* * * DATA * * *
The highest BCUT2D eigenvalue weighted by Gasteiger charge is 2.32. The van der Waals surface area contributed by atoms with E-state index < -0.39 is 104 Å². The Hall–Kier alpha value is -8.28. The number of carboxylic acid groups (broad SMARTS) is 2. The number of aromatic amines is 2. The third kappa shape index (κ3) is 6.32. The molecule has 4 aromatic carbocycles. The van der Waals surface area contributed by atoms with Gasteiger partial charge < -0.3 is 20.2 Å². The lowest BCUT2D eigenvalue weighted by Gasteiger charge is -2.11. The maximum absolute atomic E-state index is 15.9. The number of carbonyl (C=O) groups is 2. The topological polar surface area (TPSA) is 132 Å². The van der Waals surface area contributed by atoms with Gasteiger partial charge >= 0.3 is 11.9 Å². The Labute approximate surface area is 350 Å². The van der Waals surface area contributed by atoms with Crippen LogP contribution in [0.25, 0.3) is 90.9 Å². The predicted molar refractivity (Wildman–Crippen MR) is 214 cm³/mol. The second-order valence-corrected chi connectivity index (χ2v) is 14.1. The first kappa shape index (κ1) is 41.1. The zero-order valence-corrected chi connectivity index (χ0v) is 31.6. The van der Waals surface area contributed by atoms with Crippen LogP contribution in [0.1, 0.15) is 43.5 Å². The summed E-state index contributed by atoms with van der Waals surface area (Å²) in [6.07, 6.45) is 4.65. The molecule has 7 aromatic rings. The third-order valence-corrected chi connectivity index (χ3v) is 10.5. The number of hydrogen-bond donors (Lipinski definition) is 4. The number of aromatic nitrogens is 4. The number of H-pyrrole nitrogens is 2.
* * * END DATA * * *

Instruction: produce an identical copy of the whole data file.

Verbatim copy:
The highest BCUT2D eigenvalue weighted by Gasteiger charge is 2.32. The van der Waals surface area contributed by atoms with E-state index < -0.39 is 104 Å². The Hall–Kier alpha value is -8.28. The number of carboxylic acid groups (broad SMARTS) is 2. The number of aromatic amines is 2. The third kappa shape index (κ3) is 6.32. The molecule has 4 aromatic carbocycles. The van der Waals surface area contributed by atoms with Gasteiger partial charge < -0.3 is 20.2 Å². The lowest BCUT2D eigenvalue weighted by Gasteiger charge is -2.11. The maximum absolute atomic E-state index is 15.9. The number of carbonyl (C=O) groups is 2. The topological polar surface area (TPSA) is 132 Å². The van der Waals surface area contributed by atoms with Gasteiger partial charge >= 0.3 is 11.9 Å². The Labute approximate surface area is 350 Å². The van der Waals surface area contributed by atoms with Crippen LogP contribution in [0.25, 0.3) is 90.9 Å². The predicted molar refractivity (Wildman–Crippen MR) is 214 cm³/mol. The second-order valence-corrected chi connectivity index (χ2v) is 14.1. The first kappa shape index (κ1) is 41.1. The zero-order valence-corrected chi connectivity index (χ0v) is 31.6. The van der Waals surface area contributed by atoms with Crippen LogP contribution in [0.1, 0.15) is 43.5 Å². The summed E-state index contributed by atoms with van der Waals surface area (Å²) in [6.07, 6.45) is 4.65. The molecule has 7 aromatic rings. The third-order valence-corrected chi connectivity index (χ3v) is 10.5. The number of hydrogen-bond donors (Lipinski definition) is 4. The number of aromatic nitrogens is 4. The number of H-pyrrole nitrogens is 2.